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Controversial Aarto demerit system hit by further delays

The Aarto law has been on the drawing board since 1998.
The Aarto law has been on the drawing board since 1998.
Image: Eugene Coetzee

Errant motorists do not have to worry yet about being issued with demerit points on their driving licences as the Aarto system has been delayed once again.

The phase 2 rollout of the controversial Administrative Adjudication of Road Traffic Offences Act, originally passed into law in 1998, was to have commenced on February 1, but it’s been deferred to a future date, which will be gazetted, according to the Road Traffic Infringement Agency (RTIA).

It is the latest speed bump in the government’s plan to replace the existing criminal system with an administrative one, in which drivers will lose points for offences and face suspension or cancellation of their licences if they lose too many, in addition to any fine.

The government has been advocating for the implementation of the demerit system for more than two decades. It says the system will improve road safety and reduce road carnage in South Africa, which has one of the highest road death tolls in the world.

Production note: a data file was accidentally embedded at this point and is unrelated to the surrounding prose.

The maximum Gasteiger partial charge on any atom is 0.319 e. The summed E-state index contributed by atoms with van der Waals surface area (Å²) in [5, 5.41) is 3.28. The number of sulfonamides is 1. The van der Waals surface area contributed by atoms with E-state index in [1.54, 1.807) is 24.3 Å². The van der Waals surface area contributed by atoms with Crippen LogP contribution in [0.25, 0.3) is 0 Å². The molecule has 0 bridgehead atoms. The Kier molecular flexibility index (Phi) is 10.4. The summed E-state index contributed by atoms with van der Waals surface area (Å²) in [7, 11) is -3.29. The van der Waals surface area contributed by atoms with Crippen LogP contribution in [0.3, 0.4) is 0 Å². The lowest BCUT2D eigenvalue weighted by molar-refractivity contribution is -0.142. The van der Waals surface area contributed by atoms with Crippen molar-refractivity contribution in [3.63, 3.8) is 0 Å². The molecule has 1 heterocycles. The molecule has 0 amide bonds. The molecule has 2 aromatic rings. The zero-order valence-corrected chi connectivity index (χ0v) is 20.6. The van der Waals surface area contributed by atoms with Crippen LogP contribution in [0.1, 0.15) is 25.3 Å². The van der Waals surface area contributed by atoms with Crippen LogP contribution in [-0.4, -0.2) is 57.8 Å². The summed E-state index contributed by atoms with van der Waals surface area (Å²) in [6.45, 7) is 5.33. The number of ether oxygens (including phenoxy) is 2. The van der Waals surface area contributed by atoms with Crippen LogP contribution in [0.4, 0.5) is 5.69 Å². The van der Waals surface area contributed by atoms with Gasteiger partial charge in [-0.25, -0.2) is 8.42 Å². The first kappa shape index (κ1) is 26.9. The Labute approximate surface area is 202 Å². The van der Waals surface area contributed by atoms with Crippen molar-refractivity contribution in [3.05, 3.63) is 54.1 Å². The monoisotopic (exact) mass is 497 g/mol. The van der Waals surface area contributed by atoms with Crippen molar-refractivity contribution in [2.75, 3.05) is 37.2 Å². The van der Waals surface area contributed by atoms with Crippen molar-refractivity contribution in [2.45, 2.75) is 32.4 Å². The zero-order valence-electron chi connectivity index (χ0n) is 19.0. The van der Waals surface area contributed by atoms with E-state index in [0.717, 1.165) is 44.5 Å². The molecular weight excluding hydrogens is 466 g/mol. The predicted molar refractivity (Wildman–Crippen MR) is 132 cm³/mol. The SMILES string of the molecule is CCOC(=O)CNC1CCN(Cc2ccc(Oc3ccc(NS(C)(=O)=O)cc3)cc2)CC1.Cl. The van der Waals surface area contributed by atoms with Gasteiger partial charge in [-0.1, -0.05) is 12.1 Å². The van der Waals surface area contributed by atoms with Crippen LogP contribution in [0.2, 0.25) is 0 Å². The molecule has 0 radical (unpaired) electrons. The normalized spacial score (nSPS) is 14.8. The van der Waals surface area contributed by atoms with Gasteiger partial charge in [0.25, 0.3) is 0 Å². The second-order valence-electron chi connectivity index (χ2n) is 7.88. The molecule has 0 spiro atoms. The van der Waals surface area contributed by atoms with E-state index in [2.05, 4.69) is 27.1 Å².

Until now, traffic fines have been processed through the Criminal Procedure Act, which regards violations of traffic laws as criminal. The Aarto Act treats traffic violations as infringements that are dealt with administratively.

The latest delay is because the agency and the department of transport are finalising issues that would have to be included in the proclamation of the Aarto Amendment Act, which is necessary for the implementation of this phase, says RTIA spokesperson Monde Mkalipi.

“The RTIA had expected that all the activities in relation to the finalisation of the proclamation notice would be finalised by the downtime period of December 2023. Unfortunately, some of those activities had external dependencies, which could not be finalised during the downtime of December,” he said.

Issues that remain unresolved include appointing a tribunal to manage appeals. 

In a staggered rollout, phase 2 will also include the introduction of Aarto in the 69 municipalities across the country. Phase 3 will culminate in the phasing in of Aarto in the remaining 144 jurisdictions, and phase 4 is the introduction of the points demerit system and the rehabilitation programme.

In July 2023 the Constitutional Court ruled in favour of the government’s plan to introduce a demerit system for traffic offenders, overturning an earlier high court ruling that had declared Aarto to be unconstitutional and invalid. The challenge was brought by the Organisation Undoing Tax Abuse (Outa).

Outa expressed disappointment with the Constitutional Court judgment, saying the new system would not improve road safety, but rather would impose undue burdens on motorists, especially those who rely on driving for their livelihoods.

The AA is another strong critic of Aarto, saying the legislation was geared towards revenue collection instead of promoting safer roads. The association says Aarto has done nothing to remedy South Africa's shocking road death rate after being piloted in Johannesburg and Tshwane for more than 12 years.


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